Hail to the Dinosaurs!
One quick note, and then we'll talk iron.
1. The January Dinosaur Files.
Is available right here in PDF format:
We're finishing up the Kindle edition,
and will release it soon.
As always, be sure to let me know how
you like the little monster.
2. I Get This Question All The Time!
On the training front, here's a very
common question. I get it all the time.
A reader wants to do a three-exercise
2. Clean and press
He'd include some sandbag finishers, and that
would be it.
Note: I assume this is a divided workout program
with one exercise in each workout. It would be very
hard to do all three in one workout several times a
week. Also, if you did clean and press and one or
both of the other movements, the clean and press
should come first. Always do your explosive
movements (meaning the clean, in this case)
at the beginning of your workout.
Anyhow, his question is this:
"I feel a bit guilty for not incorporating direct chest
or bicep work. Can I get a good chest workout --
biceps, too -- from these three exercises without
doing a specific bench press or curl?"
Now, I get variations of this question all the time.
Readers want to know if their arms and chest will
shrink away to nothingness if they stop doing
bench presses and curls and focus instead on
heavy pushing, pulling and squatting.
So here's the answer.
1. If upper arm size is important to you, then do
curls or pull-ups once a week.
a. Pull-ups would have the added benefit of working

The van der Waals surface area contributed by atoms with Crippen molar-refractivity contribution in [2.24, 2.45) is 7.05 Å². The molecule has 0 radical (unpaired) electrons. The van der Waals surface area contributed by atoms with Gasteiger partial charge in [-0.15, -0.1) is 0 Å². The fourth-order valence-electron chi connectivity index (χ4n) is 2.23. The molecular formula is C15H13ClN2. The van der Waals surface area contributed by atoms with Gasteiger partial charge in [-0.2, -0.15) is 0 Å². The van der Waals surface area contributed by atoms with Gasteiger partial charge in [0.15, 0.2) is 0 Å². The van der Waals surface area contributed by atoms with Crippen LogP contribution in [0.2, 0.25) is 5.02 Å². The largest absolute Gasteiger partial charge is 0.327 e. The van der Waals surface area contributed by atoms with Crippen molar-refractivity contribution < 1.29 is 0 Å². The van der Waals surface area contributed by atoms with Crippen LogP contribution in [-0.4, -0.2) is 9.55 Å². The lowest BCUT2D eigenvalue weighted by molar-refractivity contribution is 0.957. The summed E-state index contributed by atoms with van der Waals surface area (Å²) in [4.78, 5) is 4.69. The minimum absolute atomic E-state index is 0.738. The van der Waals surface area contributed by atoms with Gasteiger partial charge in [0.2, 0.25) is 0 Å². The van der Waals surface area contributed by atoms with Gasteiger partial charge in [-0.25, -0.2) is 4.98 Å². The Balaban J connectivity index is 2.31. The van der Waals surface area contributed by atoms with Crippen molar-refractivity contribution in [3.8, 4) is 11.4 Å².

your lats, which would be good to do.
2. If chest size is important to you, then do bench
press, incline press or dumbbell variations of either
movement once a week -- or do some variation
3. If upper arm size and chest size is important to
you, then you need to train these muscles.
a. Otherwise, you'll fret and worry that you are
losing size, and that will just derail your entire
b. Why make things harder for yourself?
4. If upper arm size and chest size is NOT that
important to you, then you can either do the
direct arm and chest work or skip it, as you
5. Note that many old-timers never did any bench
pressing or curling -- and they did fine.
a. You also have many old-timers who never did
bench presses. John Grimek is a good example --
he never did bench presses, but he was the best
developed man of his generation -- and one of
6. Most Olympic lifters don't do bench presses or
direct arm work, and they do just fine.
7. In most cases, the guys who ask the question
should do some direct arm and chest work --
because the mere fact that they are asking
the question suggests that they will worry
that they are "getting smaller" if they don't
include those exercises -- even if they're
actually growing like weeds from the heavy
leg and back work.
a. Remember, 90% of the physical game is a
b. See 3(a) and (b) above.
8. Some trainees (especially older trainees)
have shoulder issues that make bench pressing
difficult or impossible for them. If that's the
case, do incline bench work or pushups or
just stick to overhead presses.
9. Always remember that your current program
is not what you will be doing for the rest of your
10. In other words, you can skip direct arm and
chest work for a couple of months, and then
work it back into your program. Problem
And that's the answer to a very common question.
I hope it helps. If anyone has additional thoughts,
send them on in.
And remember to grab the January issue of the
Dinosaur Files! It's a great issue.
As always, thanks for reading and have a great
day. If you train today, make it a good one!
Yours in strength,
P.S.If you're interested in some fun variations
of pull-ups and push-ups, grab Dinosaur
P.S. 2. My other books and courses -- and links
to my other PDF courses and Kindle e-books --
are right here:
P.S. 3. Thought for the Day: "Focus on leg and
back work, and fill in the rest of your workout
as needed. You'll do fine." -- Brooks Kubik